MEDIA COURTHOUSE– A Ridley Park chiropractic practitioner was sentenced to 11 1/2 to 23 months at the county prison in Concord Wednesday after pleading guilty to dispersing an illegal drug and forgery.
Marc Steven Persson, 41, of the 600 block of Academy Road in Swarthmore, was jailed in November 2018 and charged with writing deceptive pain reliever prescriptions for clients that included Percocet, Xanax and Oxycodone. He was also charged with six counts each of delivery and criminal effort to provide an illegal drug, and 7 counts each of forgery and acquiring a drug by fraud.
Six charges of delivering Oxycodone were consolidated into 2 counts for Wednesday's plea offer before Common Pleas Court President Judge Kevin F. Kelly. The plea exercised by Assistant District Attorney Christopher DiRosato and defense counsel Brian Malloy also included one count of forgery for composing a prescription using another physician's signature on a prescription. The remaining counts were dismissed.
Ridley Township officers were dispatched to Perssonal Health Chiropratic at 100 E. Chester Pike May 9, 2017, where they talked to 2 of Persson's workers, according to an affidavit of probable cause written by Ridley Detective Shawn McGee.
The workers stated they ended up being suspicious after getting several notifications from local pharmacies that Persson's patients were presenting prescriptions that were being turned down and flagged as deceptive, according to the affidavit.
Persson had actually formerly been partners with a medical doctor who supplied prescriptions for Persson's chiropractic patients, according to the affidavit. The doctor left around March 2017 and another medical professional came in for one day to fill the area.
The affidavit states that the workers received notification from a local drug store April 7, 2017, that a person of Persson's patients had actually provided a prescription for 90 pills of 5 mg Percocet composed on a pad coming from the previous partner, however signed by the 2nd physician. After reviewing the signature, the employees recognized it as Persson's handwriting, according to the affidavit. The doctor also confirmed he had not written the prescription, the affidavit states.
The workers were informed by another drug store May 9, 2017, that someone posing as the former partner had actually “contacted” a prescription for another patient, but provided an incorrect Drug Enforcement Agency number for that medical professional. That prescription was for Xanax and the nerve discomfort medication Gabapentin. The same patient had previously filled a prescription fraudulently signed by the replacement doctor for 120 pills of 5 mg Oxycodone, according to the affidavit.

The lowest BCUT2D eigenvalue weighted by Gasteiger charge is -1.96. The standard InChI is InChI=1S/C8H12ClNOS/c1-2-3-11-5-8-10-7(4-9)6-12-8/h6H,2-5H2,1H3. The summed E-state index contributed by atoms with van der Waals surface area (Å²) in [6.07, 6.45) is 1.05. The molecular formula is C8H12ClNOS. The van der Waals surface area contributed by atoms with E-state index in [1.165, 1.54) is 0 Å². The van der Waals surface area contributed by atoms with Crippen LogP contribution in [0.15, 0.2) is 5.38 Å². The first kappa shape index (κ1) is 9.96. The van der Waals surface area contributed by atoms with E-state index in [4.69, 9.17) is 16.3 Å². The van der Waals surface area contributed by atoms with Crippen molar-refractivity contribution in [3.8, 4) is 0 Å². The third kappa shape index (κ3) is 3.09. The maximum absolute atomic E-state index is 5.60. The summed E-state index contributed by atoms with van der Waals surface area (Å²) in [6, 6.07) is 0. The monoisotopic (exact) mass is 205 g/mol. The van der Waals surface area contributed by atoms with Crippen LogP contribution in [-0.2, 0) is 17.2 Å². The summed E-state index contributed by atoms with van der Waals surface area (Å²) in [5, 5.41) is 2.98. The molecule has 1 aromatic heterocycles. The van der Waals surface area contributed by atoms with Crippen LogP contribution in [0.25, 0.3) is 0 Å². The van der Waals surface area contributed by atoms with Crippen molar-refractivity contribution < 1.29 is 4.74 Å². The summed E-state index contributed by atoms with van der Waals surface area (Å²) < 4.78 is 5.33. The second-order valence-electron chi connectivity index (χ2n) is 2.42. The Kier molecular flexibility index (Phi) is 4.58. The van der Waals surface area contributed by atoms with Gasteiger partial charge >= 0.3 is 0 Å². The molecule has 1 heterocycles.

A minimum of two other clients were likewise able to fill fraudulent prescriptions for the narcotics Hydromorphone and Oxycodone-Acetomenaphine, the affidavit says.
The workers said they recalled Persson specifically asked for that they pull the charts for five patients April 6, 2017, consisting of those determined in the affidavit.
Persson told McGee and Ridley Detective Sean Brydges throughout an interview that he had actually utilized his previous partner's prescription pad to supply the April 7 Percocet prescription, but had signed the prescription using his own name, according to the affidavit.
He presumably said he believed it was OK for him to do that due to the fact that the client had gotten the exact same prescription from the second
doctor before. When provided with the prescription bearing the second physician's forged signature, Persson supposedly confessed that he had forged the signature and had fraudulently composed or called in prescriptions for a minimum of 3 other clients.
“Persson specified that he might have written/forged more, however, he could not recall the number of prescriptions but stated there were more,” according to the affidavit.
Persson's spouse, also an employee of the practice, in addition informed investigators that her hubby had been composing or hiring deceitful prescriptions after the physicians quit working there, according to the affidavit.
Private investigators spoke with one previous patient who indicated he had actually seen a medical professional at the chiropractic office in January 2017, who wrote him a prescription, but had actually not seen one there considering that March.
“There were no physicians writing the prescription, as soon as I would can be found in he (Marc Persson) would hand me my prescription and I wouldn't ask concerns, just think it was normal routine,” the patient said, according to the affidavit.
Investigators likewise spoke with both doctors. The former partner stated he had actually requested that Persson return all of his prescription pads left at business, however could not verify that was done. The 2nd medical professional also said he had actually not offered Persson permission to use his name, signature or DEA number, according to the affidavit.
Persson has actually been totally free on unsecured bail of $50,000 given that Nov. 13, 2018. He will not have any credit for time served under the plea, but will not have to report to the jail up until 6 p.m. Jan. 15 due to issues over coronavirus. He stays on a five-year concurrent probation that will extend beyond his prison sentence.
Persson is qualified for early release on good time in addition to work release, under the sentence. He should also pay a $200 expense assessment and offer a DNA sample to state cops. His licensure and ability to write prescriptions were not mentioned as part of the plea.
DiRosato noted the sentence was well substandard guidelines of 22 to 36 months for a few of the counts, which would have led to state prison time.
Malloy described his customer Wednesday as a strong family man and strong member of the neighborhood, and Persson thanked everyone for “getting the matter solved.”